My advice is to wear layers so that you can strip them off as you warm up during your run. Try pairing a thermal long-sleeved t shirt with a sweater or running jacket – and if it’s really cold you might want to wear all three. Don’t be afraid to wear a hat and gloves too!

Your local running shop will also probably sell specialised running clothes for the winter, including thermal leggings, tops and gloves.

Is it safe to run outside in the winter?

As long as you’re sensible, then yes, it’s perfectly safe!

However, I do have a few pieces of advice to make sure your run is as safe as possible:

  • Stick close to home. If the temperatures suddenly plummet or a blizzard appears out of nowhere, you don’t want to be trapped in the middle of nowhere
  • Keep an eye on the weather forecast. This is another great way to make sure you don’t get stuck in poor weather
  • Stay near busy areas. If you slip on ice and injure yourself, you don’t want to be too far from other people. This could mean running in the city, or in a forest or park that’s popular with dog walkers
  • Take it slow. Running in cold weather can be a bit of a shock, and your lungs and throat may not appreciate the icy air at first. Take a few short runs first to get used to it before trying out a 5K
  • Don’t forget your reflective clothing! Running in the winter often means running in poor light, so make sure you’re wearing something reflective or even a head-torch if you need.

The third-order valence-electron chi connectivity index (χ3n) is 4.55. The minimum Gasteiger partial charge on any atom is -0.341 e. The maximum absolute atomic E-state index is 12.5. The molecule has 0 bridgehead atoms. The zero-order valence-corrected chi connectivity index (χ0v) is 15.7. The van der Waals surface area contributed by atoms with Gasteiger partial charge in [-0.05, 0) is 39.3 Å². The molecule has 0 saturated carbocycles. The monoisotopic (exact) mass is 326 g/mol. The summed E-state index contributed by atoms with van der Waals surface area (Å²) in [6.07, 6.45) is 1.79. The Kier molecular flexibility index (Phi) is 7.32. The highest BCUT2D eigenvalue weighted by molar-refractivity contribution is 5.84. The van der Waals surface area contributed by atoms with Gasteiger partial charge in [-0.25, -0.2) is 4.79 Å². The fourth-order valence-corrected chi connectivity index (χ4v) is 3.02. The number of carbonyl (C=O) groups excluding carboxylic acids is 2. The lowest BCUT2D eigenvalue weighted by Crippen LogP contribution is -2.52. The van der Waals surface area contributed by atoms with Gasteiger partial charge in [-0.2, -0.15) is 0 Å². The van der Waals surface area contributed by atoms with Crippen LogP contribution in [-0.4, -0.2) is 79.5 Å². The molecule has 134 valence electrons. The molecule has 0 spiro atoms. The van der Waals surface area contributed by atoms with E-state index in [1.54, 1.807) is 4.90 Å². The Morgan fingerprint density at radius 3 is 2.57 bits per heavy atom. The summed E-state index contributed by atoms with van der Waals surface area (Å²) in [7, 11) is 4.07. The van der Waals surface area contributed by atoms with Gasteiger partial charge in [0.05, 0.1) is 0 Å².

Want to get started? Read my top 5 tips for running in cold weather.


Originally written on 11/10/2017, updated on 30/10/2018.

A.Vogel Atrogel Muscle Aches & Pains


£ 7.50

Buy now

Arnica gel for relief of muscle pains, stiffness, sprains and bruising. 100ml size available.
More info

What's being asked

I have knee pain while I’m running, how can I prevent this?

Knee pain is pretty common while running, but it is also easy to prevent! Check your footfall when ...
Read more >

I have been cycling for several months now and I have developed a pain in my left hip. What could be causing this and how can I fix it?

Hip pain while cycling can occur through over-training or stiffness in the hip joints. Make sure ...
Read more >

Should I eat breakfast before running?

This depends on the length and intensity of the run, if you are running for under an hour generally ...
Read more >

Cherry and Almond Protein Balls

These tasty protein balls are the perfect pre- or post-workout snack!

Get the recipe

Here's what I recommend

As the A.Vogel Muscles and Joints advisor, I recommend Atrogel® Arnica gel to ease stiff, sore muscles after exercise.

Learn more

Did you know?

Peanut butter is a great food to fuel up on before a 5K or 10K because of its low GI, high carbohydrate and high protein content.

What to eat before a 5K or 10K

Recover the right way!

Balance Mineral Drink helps to replace electrolytes and reduce fatigue, making it the perfect post-workout recovery drink!

Learn more

Improve your flexibility!

Join Hetty and Martin in the A.Vogel gardens to improve your flexibility.

View flexibility videos

Healthy & nutritious dinner ideas

Get new recipes in your inbox every week. Sign up now

Buy A.Vogel Pollinosan Hayfever Luffa Nasal Spray Was £8.25 Now £4.99

     Receive healthy recipes from A.Vogel      every month.


Receive healthy recipes from A.Vogel every month

Sign up now